What SD Cards Are Used for in 3D Printing
It helps to understand why 3D printers need SD cards at all. The process of printing a 3D object starts with modeling it on a computer.
Some of the most popular modeling programs used for 3D printing are:
However, you can also use general 3D modeling software like Blender.
However, the 3D printer can’t interpret the model and print it as it is. This is because 3D printers function by dropping plastic into a print bed to create the layers. It puts layer over layer until the object is finished.
So, the 3D printer needs a “sliced” version of the model that can be printed this way.
Slicing software does precisely what its name suggests. It slices your 3D model into hundreds or thousands of layers. Since 3D printers can’t print plastic in thin air, the program also adds any necessary latticework and columns, so all the layers are always connected and supported.
Now you finally have a file that the 3D printer can decode. The only thing left to do is move the file to a 3D printer.
There are a few ways to do that. Most 3D printers have worked with at least one of the following:
- Plugging a USB cable. Some printers offer the possibility of connecting a USB from your computer to the printer. This will work just fine, but it means you won’t be able to move your computer, and there’s always the chance of accidentally unplugging the cable and shaking the printer.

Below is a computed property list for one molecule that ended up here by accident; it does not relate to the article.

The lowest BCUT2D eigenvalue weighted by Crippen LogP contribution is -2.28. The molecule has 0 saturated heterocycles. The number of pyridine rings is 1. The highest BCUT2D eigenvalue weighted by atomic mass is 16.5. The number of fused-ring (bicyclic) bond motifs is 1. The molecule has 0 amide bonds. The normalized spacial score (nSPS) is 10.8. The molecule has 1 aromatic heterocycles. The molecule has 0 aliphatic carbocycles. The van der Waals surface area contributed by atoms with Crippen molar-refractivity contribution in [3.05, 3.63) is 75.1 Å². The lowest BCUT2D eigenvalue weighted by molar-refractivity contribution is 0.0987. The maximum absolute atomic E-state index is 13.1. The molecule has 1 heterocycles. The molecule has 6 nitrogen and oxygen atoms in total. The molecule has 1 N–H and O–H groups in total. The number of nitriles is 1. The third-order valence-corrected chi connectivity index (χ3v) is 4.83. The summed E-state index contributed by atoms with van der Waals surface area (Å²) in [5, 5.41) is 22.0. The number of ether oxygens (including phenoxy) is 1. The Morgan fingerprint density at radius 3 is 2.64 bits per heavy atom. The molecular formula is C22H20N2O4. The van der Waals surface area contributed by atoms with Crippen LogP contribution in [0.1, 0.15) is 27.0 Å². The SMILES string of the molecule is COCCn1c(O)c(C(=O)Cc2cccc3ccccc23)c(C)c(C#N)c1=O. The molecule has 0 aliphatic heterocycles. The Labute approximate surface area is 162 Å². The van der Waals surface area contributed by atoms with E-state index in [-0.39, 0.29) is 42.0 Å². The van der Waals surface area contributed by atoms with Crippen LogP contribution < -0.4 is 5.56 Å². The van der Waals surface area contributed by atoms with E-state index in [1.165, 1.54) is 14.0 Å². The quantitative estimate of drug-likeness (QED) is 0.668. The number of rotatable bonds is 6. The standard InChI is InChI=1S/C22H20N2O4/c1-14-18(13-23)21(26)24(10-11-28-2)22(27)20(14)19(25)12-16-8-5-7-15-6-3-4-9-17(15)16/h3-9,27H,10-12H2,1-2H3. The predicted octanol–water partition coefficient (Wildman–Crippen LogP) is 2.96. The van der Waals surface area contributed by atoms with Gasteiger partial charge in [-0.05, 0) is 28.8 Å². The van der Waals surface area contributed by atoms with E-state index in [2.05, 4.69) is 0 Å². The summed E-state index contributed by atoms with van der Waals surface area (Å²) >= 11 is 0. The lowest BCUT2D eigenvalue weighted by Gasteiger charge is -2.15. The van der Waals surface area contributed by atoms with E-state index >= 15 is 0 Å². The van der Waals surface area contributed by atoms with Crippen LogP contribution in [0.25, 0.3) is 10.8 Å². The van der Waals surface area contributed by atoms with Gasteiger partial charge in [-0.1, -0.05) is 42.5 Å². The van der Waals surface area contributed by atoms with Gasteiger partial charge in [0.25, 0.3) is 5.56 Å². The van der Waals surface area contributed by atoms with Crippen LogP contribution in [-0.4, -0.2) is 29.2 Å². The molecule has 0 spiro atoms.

- Wireless connection. A few 3D printers offer wireless connectivity. The main disadvantage is that transferring files might not be as fast as with a physical connection. Also, the computer needs to stay on during the whole process.
- External drive. This includes USB drives and SD cards. This method adds the additional step of transferring your files to the external drive, but the convenience of not needing a computer is usually worth it.
As you’ve seen, SD cards can be the best choice of external drives in many cases. You can connect most printers via USB cable, but only a few 3D printers can read external USB drives.
Printing wireless can be more convenient for occasional, short jobs, but an external drive is overall more reliable.
Are SD Cards Better Than USB?
SD cards and USB drives have different uses, and thus it doesn’t make much sense to proclaim one is better than the other. They don’t compete with one another and are chosen for different reasons.
SD cards aren’t necessarily better than USD. USB drives are at times faster and can have larger storage sizes. SD cards are smaller, cheaper, and easier to implement in a device, though. USBs drives are better for moving and storing files, but many devices benefit from using SD cards.
If you’re going to move your files, want very fast transfer speeds, or need large-capacity storage in the long term, then USB drives are undoubtedly the better choice. These are the most common situations for storing files, so USB is more commonly used than SD cards.